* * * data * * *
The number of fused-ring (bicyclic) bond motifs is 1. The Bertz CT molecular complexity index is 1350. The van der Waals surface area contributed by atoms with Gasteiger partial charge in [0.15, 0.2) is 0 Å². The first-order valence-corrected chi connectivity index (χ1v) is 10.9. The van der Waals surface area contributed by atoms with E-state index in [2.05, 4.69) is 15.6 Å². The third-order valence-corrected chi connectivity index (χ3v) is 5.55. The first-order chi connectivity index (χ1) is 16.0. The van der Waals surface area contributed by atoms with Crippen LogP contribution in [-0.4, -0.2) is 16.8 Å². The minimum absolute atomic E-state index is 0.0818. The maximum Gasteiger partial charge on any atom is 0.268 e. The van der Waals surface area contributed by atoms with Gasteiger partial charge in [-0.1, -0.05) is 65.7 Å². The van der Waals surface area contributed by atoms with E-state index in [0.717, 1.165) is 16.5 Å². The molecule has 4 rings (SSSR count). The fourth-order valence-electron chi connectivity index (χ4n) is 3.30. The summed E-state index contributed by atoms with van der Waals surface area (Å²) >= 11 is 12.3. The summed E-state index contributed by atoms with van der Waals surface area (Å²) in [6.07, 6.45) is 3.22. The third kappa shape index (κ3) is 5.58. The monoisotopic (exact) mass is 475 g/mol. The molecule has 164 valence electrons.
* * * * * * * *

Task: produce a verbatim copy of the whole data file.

The number of fused-ring (bicyclic) bond motifs is 1. The Bertz CT molecular complexity index is 1350. The van der Waals surface area contributed by atoms with Gasteiger partial charge in [0.15, 0.2) is 0 Å². The first-order valence-corrected chi connectivity index (χ1v) is 10.9. The van der Waals surface area contributed by atoms with E-state index in [2.05, 4.69) is 15.6 Å². The third-order valence-corrected chi connectivity index (χ3v) is 5.55. The first-order chi connectivity index (χ1) is 16.0. The van der Waals surface area contributed by atoms with Crippen LogP contribution in [-0.4, -0.2) is 16.8 Å². The minimum absolute atomic E-state index is 0.0818. The maximum Gasteiger partial charge on any atom is 0.268 e. The van der Waals surface area contributed by atoms with Gasteiger partial charge in [-0.1, -0.05) is 65.7 Å². The van der Waals surface area contributed by atoms with E-state index in [0.717, 1.165) is 16.5 Å². The molecule has 4 rings (SSSR count). The fourth-order valence-electron chi connectivity index (χ4n) is 3.30. The summed E-state index contributed by atoms with van der Waals surface area (Å²) >= 11 is 12.3. The summed E-state index contributed by atoms with van der Waals surface area (Å²) in [6.07, 6.45) is 3.22. The third kappa shape index (κ3) is 5.58. The monoisotopic (exact) mass is 475 g/mol. The molecule has 164 valence electrons.